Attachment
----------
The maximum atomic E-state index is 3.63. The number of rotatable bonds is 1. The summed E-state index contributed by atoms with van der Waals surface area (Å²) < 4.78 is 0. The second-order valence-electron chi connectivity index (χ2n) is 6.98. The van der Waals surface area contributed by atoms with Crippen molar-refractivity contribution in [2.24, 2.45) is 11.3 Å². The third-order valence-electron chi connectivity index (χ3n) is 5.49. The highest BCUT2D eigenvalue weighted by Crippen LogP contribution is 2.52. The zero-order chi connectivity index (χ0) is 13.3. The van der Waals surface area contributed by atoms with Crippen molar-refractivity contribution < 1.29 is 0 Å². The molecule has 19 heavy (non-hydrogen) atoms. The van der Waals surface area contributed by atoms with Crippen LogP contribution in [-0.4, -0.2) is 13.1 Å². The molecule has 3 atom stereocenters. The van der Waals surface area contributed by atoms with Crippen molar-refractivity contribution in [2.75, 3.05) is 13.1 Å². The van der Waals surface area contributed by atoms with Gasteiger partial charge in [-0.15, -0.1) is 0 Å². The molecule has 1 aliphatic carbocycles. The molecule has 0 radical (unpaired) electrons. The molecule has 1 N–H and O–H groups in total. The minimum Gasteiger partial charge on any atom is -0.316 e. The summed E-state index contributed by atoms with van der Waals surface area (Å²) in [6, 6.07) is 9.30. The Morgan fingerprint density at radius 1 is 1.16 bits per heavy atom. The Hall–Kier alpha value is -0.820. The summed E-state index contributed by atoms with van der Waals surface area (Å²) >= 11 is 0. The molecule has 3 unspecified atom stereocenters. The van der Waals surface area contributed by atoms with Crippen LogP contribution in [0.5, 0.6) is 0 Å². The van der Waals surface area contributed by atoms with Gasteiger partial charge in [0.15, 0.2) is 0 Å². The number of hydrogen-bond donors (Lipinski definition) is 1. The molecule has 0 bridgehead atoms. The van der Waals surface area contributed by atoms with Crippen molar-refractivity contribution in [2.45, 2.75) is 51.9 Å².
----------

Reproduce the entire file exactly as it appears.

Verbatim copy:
The maximum atomic E-state index is 3.63. The number of rotatable bonds is 1. The summed E-state index contributed by atoms with van der Waals surface area (Å²) < 4.78 is 0. The second-order valence-electron chi connectivity index (χ2n) is 6.98. The van der Waals surface area contributed by atoms with Crippen molar-refractivity contribution in [2.24, 2.45) is 11.3 Å². The third-order valence-electron chi connectivity index (χ3n) is 5.49. The highest BCUT2D eigenvalue weighted by Crippen LogP contribution is 2.52. The zero-order chi connectivity index (χ0) is 13.3. The van der Waals surface area contributed by atoms with Crippen molar-refractivity contribution < 1.29 is 0 Å². The molecule has 19 heavy (non-hydrogen) atoms. The van der Waals surface area contributed by atoms with Crippen LogP contribution in [-0.4, -0.2) is 13.1 Å². The molecule has 3 atom stereocenters. The van der Waals surface area contributed by atoms with Crippen molar-refractivity contribution in [2.75, 3.05) is 13.1 Å². The van der Waals surface area contributed by atoms with Gasteiger partial charge in [-0.15, -0.1) is 0 Å². The molecule has 1 aliphatic carbocycles. The molecule has 0 radical (unpaired) electrons. The molecule has 1 N–H and O–H groups in total. The minimum Gasteiger partial charge on any atom is -0.316 e. The summed E-state index contributed by atoms with van der Waals surface area (Å²) in [6, 6.07) is 9.30. The Morgan fingerprint density at radius 1 is 1.16 bits per heavy atom. The Hall–Kier alpha value is -0.820. The summed E-state index contributed by atoms with van der Waals surface area (Å²) >= 11 is 0. The molecule has 3 unspecified atom stereocenters. The van der Waals surface area contributed by atoms with Crippen LogP contribution in [0.5, 0.6) is 0 Å². The van der Waals surface area contributed by atoms with Gasteiger partial charge in [0.15, 0.2) is 0 Å². The number of hydrogen-bond donors (Lipinski definition) is 1. The molecule has 0 bridgehead atoms. The van der Waals surface area contributed by atoms with Crippen molar-refractivity contribution in [2.45, 2.75) is 51.9 Å².